January 8, 2009

State Highlight Reports

The Quality Counts 2009 State Highlights Reports capture all of the data you need to assess your state’s performance in key areas.

Reports are available for each of the 50 states and the District of Columbia and compare individual state data to national data.

Report: Perspectives on a Population

Perspectives on a Population: English-Language Learners in American Schools offers the most comprehensive, data-driven examination to date of ELL students and youths in the United States. Get this special report for only $6.95

Webinar Archive

View the archive of our Jan. 13 webinar on the findings of QC 2009 and the current state of ELL education in the U.S.

Live Online Chats

JAN 8, 2 pm EST: Quality Counts 2009
The report's senior writer and the director of the EPE Research Center took your questions on this year's report and its findings.
Read the transcript.

JAN 15, 3 pm EST: The Future of ELL Education
ELL experts take your questions on this year's report and the state of ELL education across the states.
Read the transcript.

For the Media
This Issue
Vol. 28, Issue 17
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This interactive map offers a quick way to examine State-by-State grades and summary data.
Looking for detailed state data? The State Highlights Reports assemble findings on each of the 50 states plus the District of Columbia and compare individual state data to national data. (Available for $4.95 per report.)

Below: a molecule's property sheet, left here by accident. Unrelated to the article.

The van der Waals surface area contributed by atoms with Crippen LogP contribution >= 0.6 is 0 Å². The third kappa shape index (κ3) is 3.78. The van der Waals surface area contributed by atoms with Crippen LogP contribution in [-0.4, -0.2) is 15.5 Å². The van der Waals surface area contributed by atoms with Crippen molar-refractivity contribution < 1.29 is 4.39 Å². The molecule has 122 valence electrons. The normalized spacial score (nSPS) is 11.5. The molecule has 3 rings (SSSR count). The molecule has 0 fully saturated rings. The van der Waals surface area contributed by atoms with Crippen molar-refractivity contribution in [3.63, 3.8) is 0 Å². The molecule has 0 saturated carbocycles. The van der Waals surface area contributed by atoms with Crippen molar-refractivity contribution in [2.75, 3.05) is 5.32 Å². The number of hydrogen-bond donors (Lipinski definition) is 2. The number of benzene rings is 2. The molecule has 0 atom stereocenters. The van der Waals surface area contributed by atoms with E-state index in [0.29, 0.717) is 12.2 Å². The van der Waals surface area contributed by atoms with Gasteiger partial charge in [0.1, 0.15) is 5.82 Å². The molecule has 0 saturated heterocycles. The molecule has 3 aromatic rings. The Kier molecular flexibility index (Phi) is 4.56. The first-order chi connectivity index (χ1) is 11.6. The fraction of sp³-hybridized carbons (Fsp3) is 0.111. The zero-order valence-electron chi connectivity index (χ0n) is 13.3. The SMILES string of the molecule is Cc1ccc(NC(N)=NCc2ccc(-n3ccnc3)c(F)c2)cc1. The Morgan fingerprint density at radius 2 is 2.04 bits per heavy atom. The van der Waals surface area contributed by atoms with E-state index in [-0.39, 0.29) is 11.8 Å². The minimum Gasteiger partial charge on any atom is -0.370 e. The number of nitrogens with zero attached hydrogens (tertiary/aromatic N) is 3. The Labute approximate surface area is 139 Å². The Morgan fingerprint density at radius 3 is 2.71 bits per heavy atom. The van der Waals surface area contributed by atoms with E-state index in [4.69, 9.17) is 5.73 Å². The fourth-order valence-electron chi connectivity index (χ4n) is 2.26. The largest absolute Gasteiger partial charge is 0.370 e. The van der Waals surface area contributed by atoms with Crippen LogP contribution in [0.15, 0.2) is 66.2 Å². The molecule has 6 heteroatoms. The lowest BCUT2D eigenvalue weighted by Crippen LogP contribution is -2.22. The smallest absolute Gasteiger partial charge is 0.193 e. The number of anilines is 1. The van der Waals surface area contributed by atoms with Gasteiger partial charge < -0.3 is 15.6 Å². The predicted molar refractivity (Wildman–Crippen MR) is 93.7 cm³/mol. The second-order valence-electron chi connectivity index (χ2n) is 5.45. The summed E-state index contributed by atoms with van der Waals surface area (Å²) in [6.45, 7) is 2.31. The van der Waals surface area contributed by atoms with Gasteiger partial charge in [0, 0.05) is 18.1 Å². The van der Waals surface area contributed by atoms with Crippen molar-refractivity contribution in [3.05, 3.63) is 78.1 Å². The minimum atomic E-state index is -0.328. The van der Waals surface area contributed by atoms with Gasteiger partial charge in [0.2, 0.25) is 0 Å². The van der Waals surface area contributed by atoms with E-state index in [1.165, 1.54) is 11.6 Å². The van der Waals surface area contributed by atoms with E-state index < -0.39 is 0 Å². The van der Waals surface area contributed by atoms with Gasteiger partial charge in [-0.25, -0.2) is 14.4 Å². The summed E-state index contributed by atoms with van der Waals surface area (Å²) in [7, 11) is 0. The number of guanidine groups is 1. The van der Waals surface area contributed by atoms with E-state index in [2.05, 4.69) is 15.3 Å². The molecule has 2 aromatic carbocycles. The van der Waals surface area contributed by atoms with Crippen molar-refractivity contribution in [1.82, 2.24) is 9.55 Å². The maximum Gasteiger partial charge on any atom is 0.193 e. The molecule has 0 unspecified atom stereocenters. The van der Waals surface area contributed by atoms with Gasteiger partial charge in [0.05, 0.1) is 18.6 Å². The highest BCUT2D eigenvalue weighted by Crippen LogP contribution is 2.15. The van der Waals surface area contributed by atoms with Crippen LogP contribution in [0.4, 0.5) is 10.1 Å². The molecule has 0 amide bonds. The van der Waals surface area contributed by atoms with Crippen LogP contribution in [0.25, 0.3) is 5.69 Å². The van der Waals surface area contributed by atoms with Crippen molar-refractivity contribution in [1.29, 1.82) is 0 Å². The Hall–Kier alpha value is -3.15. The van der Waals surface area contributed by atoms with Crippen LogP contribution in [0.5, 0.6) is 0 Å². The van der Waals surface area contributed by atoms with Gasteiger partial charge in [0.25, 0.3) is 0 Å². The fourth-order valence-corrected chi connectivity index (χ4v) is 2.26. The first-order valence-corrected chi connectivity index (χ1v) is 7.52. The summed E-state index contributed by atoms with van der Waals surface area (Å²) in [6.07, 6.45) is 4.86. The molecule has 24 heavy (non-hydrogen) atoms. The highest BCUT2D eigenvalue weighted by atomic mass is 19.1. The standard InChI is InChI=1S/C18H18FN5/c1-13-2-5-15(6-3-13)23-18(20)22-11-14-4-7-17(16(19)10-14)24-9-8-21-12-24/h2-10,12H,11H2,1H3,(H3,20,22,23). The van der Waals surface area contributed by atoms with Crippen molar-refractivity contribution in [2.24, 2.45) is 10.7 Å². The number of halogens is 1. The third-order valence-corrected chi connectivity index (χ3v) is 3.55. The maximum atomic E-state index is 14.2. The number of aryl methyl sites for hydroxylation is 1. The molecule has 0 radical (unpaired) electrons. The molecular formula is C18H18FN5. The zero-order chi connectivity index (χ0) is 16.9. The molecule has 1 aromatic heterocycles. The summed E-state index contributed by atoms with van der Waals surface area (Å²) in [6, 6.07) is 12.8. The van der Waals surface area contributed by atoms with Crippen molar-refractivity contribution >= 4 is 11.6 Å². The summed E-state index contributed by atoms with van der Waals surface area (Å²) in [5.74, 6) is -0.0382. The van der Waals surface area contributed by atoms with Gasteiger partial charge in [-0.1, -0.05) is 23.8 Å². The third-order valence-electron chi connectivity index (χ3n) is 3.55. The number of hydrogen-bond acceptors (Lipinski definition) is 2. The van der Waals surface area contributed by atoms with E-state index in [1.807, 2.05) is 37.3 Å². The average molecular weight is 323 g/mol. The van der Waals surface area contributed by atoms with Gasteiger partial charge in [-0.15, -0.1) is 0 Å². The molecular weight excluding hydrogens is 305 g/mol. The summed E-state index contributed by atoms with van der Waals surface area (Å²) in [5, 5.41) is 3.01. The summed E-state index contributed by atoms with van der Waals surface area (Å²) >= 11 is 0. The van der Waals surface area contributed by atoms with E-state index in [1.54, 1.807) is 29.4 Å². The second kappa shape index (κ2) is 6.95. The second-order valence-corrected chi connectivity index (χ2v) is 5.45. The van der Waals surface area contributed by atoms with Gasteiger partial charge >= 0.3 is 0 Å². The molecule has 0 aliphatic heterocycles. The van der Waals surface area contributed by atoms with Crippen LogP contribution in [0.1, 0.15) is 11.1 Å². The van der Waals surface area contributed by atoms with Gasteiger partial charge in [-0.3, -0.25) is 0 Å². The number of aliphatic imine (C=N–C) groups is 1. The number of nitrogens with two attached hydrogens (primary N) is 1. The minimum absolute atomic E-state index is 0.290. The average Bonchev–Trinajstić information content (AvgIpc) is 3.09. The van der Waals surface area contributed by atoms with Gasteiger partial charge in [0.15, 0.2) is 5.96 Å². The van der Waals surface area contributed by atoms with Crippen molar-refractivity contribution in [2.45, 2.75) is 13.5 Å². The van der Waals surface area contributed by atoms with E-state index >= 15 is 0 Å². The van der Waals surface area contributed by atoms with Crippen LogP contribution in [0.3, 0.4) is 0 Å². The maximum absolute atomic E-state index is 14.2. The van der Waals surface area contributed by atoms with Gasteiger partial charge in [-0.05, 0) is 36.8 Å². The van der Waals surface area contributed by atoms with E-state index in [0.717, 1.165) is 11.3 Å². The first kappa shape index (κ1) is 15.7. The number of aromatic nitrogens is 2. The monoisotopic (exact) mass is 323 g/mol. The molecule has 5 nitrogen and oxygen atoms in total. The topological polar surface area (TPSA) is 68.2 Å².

Provides ways to compare multiple states' data in all categories.
Your turn. Manipulate grades for states based on weighting schemes of your choice.
13 demographic portraits, with audio interviews, of English-Language Learners from schools across the country.
Amid national political turnover and financial worries, states remain on the front line in the push for school improvement.
That sweeping shift in demographic patterns has strained the capacity of school districts, and even state departments of education, to develop and pay for instructional programs to teach children who are still learning English.
The task of ensuring that millions of children learn English—and succeed academically—is putting pressure on states and school districts as they push to boost student achievement overall.
Case law and statutes involving the right of English-learners to a public education—and the responsibilities of state and local governments to provide it—stretch back decades and continue to evolve.
Even as new research turns up promising insights on how best to teach English-language learners, the pool of high-quality studies is still shallow, scholars say.
Faced with a shortage of teachers specializing in English as a second language, states and districts move to grow their own.
Teaching ELL Students PDF
Assessment & Accountability
Determining where an English-language learner should be placed at the time of enrollment—and when the student should be moved—is a key part of assuring student success.
Students who are still working to master the English language are being held to the same reading and math proficiency targets as native English-speakers.
Exit exams that determine whether students graduate from high school can be a brick wall.
Moving Toward Language Proficiency PDF
Two Lenses: Academic Achievement PDF
States vary widely in how much of their own money—if any—they allot to English-language-learner programs to supplement federal funding.
State Funding PDF
With English-language learners as its special theme, Quality Counts 2009 for the first time details state policies to support this diverse group of students
Table Chance for Success PDF | Excel
Table School Finance PDF | Excel
Table Transitions and Alignment PDF | Excel

Quality Counts is produced with support from the Pew Center on the States.